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Circus in the Parks a family affair for Midnight Circus members

Five-year-old SamanthJenkins is part family traditicircus performance. She will be on-hfor this year’s “Circus Parks” program with rest her family.

Five-year-old Samantha Jenkins is part of a family tradition of circus performance. She will be on-hand for this year’s “Circus in the Parks” program with the rest of her family. | PHOTO BY TANYA CHWOJKO

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‘Circus in the Parks’

♦ 2 and 5 p.m. Saturdays; 1 and 4 p.m. Sundays, through Oct. 21

♦ Tickets, $15 (advance purchase strongly recommended)

♦ Visit www.circusintheparks.org

UPCOMING:

Sept. 22-23: Holstein Park, 2200 N. Oakley

Sept. 29-30: Independence Park, 3945 N. Springfield

Oct. 6-7: Commercial Park, 1845 W. Rice

Oct. 13-14: Mt. Greenwood Park, 3724 W. 111th St.

Oct. 20-21: Chase Park, 4701 N. Ashland

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In 2007, the Jenkins family heard the playground in their neighborhood park was about to be downsized due to a lack of funding, they sprang into action.

“We were at Welles Park with our son, Max, who was a newborn at the time,” Jeff Jenkins recalls. “The park was desperately in need of a renovation and the funds just weren’t there. There was talk about the playground being removed.”

For many families, raising funds for the local park usually entails a bake sale, but not the Jenkins family.

Jeff and Julie Jenkins perform regularly with Chicago’s famed Midnight Circus, and the pair came up with a far more entertaining idea.

“We approached the park supervisor and alderman and convinced them to allow us to do a weekend of circus shows in the park,” Jeff Jenkins says. “Admittedly, it was an out-of-the-box idea. I have to take my hat off to former 47th Ward Alderman Gene Schulter. He got behind this and really championed it. I have to give some credit to former Mayor Daley as well. It isn’t always easy to get things done in Chicago and both of these guys could see what we could accomplish.”

It was a gamble that paid off. In its inaugural year, the Circus in the Parks program raised $20,000 for Welles Park.

“It was a colossal amount of money to be raised in a single weekend for the Park Advisory Council,” Jenkins says. “More importantly, it brought thousands of people into their neighborhood park. After those first performances, we heard from people who told us they didn’t know the park was there or that it offered the many events that it does.”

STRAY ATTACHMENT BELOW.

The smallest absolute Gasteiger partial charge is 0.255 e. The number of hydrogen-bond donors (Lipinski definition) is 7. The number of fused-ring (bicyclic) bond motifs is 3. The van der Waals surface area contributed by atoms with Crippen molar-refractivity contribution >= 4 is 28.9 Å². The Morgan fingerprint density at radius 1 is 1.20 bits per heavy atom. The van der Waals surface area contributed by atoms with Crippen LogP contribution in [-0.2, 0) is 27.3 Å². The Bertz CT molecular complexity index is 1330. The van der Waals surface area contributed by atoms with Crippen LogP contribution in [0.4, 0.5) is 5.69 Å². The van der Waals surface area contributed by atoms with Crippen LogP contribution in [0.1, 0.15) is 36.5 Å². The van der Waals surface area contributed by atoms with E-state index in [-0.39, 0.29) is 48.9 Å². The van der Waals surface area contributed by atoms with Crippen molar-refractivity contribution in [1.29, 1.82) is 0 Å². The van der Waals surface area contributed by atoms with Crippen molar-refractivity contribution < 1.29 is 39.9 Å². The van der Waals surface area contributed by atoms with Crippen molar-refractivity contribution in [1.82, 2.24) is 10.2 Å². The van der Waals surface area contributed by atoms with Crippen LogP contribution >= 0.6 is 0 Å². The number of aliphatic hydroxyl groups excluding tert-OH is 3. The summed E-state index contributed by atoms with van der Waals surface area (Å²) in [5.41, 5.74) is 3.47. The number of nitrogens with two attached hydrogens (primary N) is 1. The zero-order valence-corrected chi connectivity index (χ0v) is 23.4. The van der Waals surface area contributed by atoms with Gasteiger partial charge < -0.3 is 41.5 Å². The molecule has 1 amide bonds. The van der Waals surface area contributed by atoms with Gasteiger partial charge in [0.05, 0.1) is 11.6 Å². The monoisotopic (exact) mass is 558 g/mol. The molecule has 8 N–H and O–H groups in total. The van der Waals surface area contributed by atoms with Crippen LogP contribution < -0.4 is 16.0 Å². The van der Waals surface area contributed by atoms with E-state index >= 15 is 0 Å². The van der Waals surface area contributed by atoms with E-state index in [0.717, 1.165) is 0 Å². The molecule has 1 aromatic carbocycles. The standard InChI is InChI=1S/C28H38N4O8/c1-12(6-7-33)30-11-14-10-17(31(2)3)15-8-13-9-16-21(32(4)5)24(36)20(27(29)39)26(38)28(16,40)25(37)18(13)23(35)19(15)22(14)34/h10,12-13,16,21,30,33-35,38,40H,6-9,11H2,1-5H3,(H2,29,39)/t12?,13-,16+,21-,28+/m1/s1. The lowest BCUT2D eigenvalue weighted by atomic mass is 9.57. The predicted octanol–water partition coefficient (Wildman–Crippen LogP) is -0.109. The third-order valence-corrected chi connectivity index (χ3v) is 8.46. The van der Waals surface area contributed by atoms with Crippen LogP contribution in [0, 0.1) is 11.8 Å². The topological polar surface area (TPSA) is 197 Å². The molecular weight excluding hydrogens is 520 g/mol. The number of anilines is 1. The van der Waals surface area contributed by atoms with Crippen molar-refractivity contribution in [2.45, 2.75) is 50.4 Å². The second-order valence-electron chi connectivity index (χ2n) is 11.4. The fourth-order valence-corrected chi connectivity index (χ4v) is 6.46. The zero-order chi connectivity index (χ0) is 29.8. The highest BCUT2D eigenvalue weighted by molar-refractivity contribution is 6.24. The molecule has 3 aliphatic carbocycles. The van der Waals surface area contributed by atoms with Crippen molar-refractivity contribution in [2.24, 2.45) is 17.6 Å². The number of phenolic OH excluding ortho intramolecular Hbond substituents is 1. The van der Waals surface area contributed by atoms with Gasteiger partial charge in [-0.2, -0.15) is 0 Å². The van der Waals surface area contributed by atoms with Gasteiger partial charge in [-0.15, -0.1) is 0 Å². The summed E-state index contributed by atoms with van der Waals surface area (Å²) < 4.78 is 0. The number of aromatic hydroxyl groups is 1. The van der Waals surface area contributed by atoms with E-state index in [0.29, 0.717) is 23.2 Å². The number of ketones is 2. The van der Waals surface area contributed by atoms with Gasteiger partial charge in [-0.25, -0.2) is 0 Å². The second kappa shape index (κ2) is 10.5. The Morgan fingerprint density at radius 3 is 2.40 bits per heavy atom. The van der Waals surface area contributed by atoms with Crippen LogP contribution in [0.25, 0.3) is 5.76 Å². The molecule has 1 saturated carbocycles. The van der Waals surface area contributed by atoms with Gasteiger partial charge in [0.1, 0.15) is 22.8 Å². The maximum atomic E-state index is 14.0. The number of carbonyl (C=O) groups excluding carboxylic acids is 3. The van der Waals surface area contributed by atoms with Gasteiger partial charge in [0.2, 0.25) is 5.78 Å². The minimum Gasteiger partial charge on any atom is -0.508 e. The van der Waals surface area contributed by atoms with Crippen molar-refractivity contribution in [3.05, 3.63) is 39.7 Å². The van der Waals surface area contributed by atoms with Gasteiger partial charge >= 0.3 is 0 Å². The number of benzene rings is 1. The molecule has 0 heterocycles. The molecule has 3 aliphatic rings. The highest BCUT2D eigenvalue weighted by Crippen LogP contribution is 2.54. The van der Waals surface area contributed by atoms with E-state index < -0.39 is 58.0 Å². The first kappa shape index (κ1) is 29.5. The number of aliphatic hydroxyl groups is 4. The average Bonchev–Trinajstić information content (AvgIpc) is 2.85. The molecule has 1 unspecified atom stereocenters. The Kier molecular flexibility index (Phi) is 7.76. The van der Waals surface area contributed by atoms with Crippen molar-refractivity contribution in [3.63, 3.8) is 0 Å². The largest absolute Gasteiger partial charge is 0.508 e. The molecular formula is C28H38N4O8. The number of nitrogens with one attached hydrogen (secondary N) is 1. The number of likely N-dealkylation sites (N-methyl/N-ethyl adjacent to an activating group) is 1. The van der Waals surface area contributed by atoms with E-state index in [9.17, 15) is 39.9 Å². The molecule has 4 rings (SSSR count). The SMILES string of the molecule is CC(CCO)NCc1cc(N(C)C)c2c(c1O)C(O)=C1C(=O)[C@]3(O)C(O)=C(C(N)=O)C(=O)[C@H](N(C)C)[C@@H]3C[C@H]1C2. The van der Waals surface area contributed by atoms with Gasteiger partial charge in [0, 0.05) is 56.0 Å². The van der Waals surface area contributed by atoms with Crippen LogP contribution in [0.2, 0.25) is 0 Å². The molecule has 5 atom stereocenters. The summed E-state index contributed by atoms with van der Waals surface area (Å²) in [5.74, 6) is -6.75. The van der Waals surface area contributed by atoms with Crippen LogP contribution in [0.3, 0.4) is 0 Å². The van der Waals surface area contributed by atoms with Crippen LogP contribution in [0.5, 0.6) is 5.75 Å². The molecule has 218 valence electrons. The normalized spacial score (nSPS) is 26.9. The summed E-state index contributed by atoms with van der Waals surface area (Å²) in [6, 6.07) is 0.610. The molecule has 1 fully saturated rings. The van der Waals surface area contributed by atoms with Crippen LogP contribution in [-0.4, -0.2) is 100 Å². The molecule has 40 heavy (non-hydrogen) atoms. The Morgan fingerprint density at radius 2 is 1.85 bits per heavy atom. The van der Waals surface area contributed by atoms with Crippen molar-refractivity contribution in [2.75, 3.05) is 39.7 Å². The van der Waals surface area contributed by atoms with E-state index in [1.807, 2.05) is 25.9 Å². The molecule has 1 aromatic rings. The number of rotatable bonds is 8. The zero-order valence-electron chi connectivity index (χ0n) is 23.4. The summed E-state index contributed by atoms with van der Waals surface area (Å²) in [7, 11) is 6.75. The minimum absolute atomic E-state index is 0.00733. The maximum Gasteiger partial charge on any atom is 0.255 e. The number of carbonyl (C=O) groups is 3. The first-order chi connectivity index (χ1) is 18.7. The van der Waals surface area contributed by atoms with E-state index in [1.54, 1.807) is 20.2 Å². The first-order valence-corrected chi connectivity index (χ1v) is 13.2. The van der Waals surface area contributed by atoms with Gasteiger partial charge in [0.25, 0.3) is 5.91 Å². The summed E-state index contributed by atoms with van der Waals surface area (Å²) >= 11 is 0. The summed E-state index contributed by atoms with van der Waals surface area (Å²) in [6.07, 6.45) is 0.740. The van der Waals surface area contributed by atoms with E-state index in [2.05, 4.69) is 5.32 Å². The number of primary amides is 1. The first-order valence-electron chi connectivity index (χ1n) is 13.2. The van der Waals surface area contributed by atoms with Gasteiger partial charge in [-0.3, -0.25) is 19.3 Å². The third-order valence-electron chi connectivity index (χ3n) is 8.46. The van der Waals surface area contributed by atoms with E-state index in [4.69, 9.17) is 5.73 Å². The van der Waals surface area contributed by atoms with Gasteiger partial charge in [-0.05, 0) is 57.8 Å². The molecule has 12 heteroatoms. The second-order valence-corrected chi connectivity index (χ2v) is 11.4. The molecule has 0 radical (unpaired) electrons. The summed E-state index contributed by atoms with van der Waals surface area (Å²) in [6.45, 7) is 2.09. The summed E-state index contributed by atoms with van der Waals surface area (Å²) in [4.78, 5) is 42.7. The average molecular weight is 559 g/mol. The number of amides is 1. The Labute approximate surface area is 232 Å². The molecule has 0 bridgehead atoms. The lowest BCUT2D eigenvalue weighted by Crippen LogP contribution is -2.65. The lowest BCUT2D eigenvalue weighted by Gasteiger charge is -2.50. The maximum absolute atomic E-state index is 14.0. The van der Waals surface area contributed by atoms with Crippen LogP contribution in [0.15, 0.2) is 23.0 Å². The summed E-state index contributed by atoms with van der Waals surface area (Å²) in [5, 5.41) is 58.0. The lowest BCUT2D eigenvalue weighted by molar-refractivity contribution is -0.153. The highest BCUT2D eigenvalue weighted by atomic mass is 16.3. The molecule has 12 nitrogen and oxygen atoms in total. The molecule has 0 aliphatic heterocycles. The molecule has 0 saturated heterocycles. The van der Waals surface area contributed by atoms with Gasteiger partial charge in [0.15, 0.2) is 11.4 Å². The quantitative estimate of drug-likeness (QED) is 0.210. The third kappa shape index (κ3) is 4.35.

The event also helped strengthen the community, Jenkins says.

“People came out for the circus and actually got to meet their neighbors.”

The Jenkins family isn’t just clowning around, either. The program has grown in size and scope every year.

“Probably our biggest addition thus far came last year,” Jenkins notes. “We added a 70-foot tent that was a real game changer for us. We are no longer at the mercy of the weather and the tent offers an intimate entertainment experience.”

To date, Circus in the Parks has raised over $250,000 and this year promises to be their biggest yet. They’ve already performed in Hamlin and Welles Park this season and will be in Holstein Park (2200 N. Oakley) this weekend and will perform in seven parks citywide. Jenkins is hoping to raise $500,000 this year.

In keeping with circus tradition, Circus in the Parks is very much a family act. Jeff and Julie’s children, seven-year old Max, and five-year-old Samantha, and the family’s pooch, Junebug (a rescue dog from the Englewood neighborhood), all perform.

“Samantha may steal the show this year, but kids all seem to love Junebug and always want to meet her afterwards,” Jeff Jenkins says. “Junebug loves the attention and has many fans.”

This is hardly amateur hour, though. Samantha will perform on the trapeze and Max and Jeff have spent a few years perfecting their act. The family is joined by professional circus artists from all over the country and Canada. In all, there are 25 performers and 15 different acts that cover a variety of circus arts including tumbling, juggling, aerial hoops and clowns.

“We pack a lot into two acts and an hour and 45 minutes,” Jenkins says. “Every performer is outstanding. It’s a great way to experience your park, your community and world-class circus artists.”

Jenkins says this is much more than just performing circus acts.

“As much as we love circus and performing, we also are parents and have a stake in community. Not only can we entertain people, we are helping rebuild playgrounds and neighborhoods.”

Misha Davenport is a local freelance writer. He blogs at www.triggercritic.com.



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